The Mercatus Center, a libertarian outfit, provides rankings of states’ “freedom,” defined as the absence of taxation, spending, and regulation by governments. So if a state spends more on education or requires more years of schooling, its people are considered less free. Writers like de Tocqueville and Mill provide classical liberal accounts in which social norms and families (not just governments) are threats to personal freedom, and mind-broadening experiences like education (even if state-funded and mandatory) can expand freedom.
But the Mercatus Center is entitled to its view, which is state-phobic. They are eager to show that their index of freedom correlates with economic growth. What jumps out at me, instead, is the appearance of some of our most economically dynamic and important states (Massachusetts, California, Hawaii, New Jersey, and New York) at the very bottom of their freedom list.
In fact, I find a not-very-strong but negative correlation between freedom and median household income:
New Hampshire is a Mercatus utopia: high freedom, high wealth. But what about New Jersey: low freedom but rich? Or New York, an outlier on the unfree end of the spectrum, yet with above-average household income?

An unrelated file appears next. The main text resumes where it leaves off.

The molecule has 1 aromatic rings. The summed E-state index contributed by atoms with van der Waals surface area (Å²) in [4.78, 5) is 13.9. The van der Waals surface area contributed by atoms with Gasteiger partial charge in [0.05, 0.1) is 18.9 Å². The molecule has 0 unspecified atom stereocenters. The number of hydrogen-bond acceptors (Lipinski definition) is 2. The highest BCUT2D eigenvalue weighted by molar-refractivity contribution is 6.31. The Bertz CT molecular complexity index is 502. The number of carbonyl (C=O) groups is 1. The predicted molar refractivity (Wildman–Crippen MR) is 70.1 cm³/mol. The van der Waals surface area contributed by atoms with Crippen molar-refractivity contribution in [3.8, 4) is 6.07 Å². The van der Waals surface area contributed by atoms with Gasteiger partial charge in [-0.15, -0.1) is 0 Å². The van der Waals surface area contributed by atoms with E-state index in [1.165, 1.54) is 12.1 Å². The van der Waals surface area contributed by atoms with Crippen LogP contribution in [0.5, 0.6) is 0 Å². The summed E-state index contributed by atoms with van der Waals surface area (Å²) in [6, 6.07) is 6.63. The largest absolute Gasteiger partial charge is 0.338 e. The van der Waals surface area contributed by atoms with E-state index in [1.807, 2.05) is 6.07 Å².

The graph above uses the whole Freedom Index, including items like drug laws and same-sex marriage that seem fairly remote from economics. Indeed, Mercatus found no correlation between its “personal freedom” subscore and growth. But they also have an economic freedom index that’s all about taxation and regulation. Again, the correlation with wealth is negative–less freedom means higher household income:
My graphs do not by any means prove causation. But I suspect that more than a century of state investment in infrastructure and education is one reason for the high income (but low “freedom”) of New York and Massachusetts, whereas low state investment helps to explain the relative poverty (but high “freedom”) of states like Texas and Oklahoma.